84yrs old Oba Adediran Adeyemi II. Dethroned for political rivalry with Chief Awolowo. The monarch supported NCNC lead by Chief Nnamdi Azikiwe.
–Timi of Ede – Abibu Lagunju
(1855 to 1892 ) Deposed and exiled by the British government to Ibadan in 1892.
—Awujale of Ijebu-Ode Oba Adenuga Folagbade1892 -1925.
He was deposed in 1929 and exiled to Ilorin, for corruption.
Akarigbo of Remo – Oyebajo
Who reigned between 1811 to 1915, was deposed by the British for refusing to regard his principal chiefs (Bademowo – The Lisa of Remo & Awofala, the Losi
–Osemawe of Ondo – Oba Adekolurejo Jimosun II (Otutubiosun)
( 1918 to 1925 )was removed and banished to Ile-Ife in 1925, where he lived and died.
—Oba of Lagos Ibikunle -Akintoye & Kosoko
Akintoye reigned twice as Oba of Lagos, first between 1841 to 1845, when he was deposed to Badagry town for his Anti-Slave trade advocacy. He was succeeded by Oba Kosoko who was equally deposed for having a rift with the British government when he resisted submitting Lagos colony to the British and ordered the British government to meet the Oba of Benin.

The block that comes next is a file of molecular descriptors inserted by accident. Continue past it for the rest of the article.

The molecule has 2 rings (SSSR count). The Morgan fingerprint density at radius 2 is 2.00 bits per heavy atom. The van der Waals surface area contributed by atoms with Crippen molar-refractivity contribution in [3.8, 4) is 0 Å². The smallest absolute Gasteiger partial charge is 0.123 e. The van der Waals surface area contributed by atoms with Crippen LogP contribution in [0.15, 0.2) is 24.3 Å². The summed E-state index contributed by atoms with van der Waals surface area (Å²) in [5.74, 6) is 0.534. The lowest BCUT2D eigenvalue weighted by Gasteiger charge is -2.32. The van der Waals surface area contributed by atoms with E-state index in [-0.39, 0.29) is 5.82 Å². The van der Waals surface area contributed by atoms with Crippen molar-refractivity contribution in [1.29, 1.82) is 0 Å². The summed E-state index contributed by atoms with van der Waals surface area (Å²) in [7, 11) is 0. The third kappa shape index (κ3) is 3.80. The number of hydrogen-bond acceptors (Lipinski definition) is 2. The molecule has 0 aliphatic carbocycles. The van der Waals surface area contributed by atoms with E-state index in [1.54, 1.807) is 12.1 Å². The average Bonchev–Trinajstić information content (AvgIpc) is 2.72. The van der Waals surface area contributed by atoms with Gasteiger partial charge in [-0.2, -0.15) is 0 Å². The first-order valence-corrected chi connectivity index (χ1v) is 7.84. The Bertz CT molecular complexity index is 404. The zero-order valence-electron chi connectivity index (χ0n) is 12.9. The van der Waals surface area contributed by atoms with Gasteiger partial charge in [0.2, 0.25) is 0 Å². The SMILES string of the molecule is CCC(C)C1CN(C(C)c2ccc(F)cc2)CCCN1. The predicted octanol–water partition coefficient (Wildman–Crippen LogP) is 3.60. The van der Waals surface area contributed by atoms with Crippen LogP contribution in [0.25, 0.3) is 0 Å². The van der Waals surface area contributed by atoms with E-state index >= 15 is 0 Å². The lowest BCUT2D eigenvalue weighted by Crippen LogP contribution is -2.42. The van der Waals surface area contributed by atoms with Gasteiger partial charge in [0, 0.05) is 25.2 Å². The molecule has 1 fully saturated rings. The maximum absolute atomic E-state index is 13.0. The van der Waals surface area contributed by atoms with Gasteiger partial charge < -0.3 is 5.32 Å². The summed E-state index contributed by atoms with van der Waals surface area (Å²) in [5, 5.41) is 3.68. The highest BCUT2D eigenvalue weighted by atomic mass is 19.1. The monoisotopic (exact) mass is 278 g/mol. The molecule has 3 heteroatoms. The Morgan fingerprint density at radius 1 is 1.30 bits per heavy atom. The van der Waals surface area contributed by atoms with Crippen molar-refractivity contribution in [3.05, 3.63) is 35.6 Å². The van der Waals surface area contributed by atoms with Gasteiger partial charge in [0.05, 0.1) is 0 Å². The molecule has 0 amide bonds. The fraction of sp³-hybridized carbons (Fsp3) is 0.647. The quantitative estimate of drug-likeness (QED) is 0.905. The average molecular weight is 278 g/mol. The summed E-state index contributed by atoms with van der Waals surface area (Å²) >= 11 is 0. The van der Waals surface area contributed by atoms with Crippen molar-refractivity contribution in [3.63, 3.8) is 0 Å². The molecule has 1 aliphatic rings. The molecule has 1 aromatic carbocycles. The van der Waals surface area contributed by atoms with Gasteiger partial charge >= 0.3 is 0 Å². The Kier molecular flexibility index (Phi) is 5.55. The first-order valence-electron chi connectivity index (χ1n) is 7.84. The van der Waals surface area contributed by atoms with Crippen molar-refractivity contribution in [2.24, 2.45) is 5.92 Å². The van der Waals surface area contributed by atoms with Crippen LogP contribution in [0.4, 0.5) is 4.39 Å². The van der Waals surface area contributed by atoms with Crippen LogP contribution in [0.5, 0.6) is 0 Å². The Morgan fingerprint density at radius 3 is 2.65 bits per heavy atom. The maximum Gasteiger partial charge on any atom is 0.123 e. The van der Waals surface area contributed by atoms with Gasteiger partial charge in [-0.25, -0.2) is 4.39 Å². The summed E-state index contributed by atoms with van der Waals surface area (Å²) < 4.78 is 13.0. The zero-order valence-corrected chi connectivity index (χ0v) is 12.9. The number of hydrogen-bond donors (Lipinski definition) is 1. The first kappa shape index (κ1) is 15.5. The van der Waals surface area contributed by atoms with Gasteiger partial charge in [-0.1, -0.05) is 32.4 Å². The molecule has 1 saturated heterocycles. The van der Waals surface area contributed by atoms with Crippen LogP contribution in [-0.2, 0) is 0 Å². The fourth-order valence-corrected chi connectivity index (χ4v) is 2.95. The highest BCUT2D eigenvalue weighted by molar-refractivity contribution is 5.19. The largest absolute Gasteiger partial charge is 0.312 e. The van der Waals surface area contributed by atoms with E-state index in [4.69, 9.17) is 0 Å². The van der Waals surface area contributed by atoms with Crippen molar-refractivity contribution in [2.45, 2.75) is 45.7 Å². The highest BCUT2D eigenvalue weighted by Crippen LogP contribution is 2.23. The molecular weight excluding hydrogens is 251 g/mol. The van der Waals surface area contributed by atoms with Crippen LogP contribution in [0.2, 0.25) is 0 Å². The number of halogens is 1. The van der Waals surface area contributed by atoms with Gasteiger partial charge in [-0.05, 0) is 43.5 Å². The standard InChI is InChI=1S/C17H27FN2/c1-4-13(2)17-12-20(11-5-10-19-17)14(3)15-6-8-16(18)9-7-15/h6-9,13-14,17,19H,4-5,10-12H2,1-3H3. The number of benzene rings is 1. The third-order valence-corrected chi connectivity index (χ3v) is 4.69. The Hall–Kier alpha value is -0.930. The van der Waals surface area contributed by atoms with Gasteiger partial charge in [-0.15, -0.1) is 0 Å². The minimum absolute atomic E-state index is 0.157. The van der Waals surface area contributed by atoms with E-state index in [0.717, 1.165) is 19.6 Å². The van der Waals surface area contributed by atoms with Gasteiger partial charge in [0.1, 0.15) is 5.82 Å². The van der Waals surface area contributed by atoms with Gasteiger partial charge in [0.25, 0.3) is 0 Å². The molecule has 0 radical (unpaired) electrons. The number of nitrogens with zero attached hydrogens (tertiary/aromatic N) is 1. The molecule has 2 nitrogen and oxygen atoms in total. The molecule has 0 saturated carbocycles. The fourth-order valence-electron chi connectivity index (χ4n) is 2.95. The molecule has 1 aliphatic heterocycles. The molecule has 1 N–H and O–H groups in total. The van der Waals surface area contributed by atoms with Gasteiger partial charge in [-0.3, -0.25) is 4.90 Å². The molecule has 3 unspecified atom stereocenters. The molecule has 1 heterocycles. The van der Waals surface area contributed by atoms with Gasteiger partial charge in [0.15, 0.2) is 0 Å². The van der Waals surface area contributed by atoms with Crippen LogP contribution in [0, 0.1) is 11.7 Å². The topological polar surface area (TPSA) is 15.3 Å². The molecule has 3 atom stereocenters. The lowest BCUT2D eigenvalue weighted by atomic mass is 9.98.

In retaliation for his gut, the British government brought back Ibikunle Akintoye who had been on exile in Egba and Badagry in 1851. He reigned for the second time till September 1853 when he died and Oba Dosumu took over. The deposed was later recalled back to Lagos, where he was made a high chief Oloja of Eleko, a salaried title in Oshodi tapa Epetedo. Where he lived and died in 1872.
-Emir of Gwandu – Mustapha Jokolo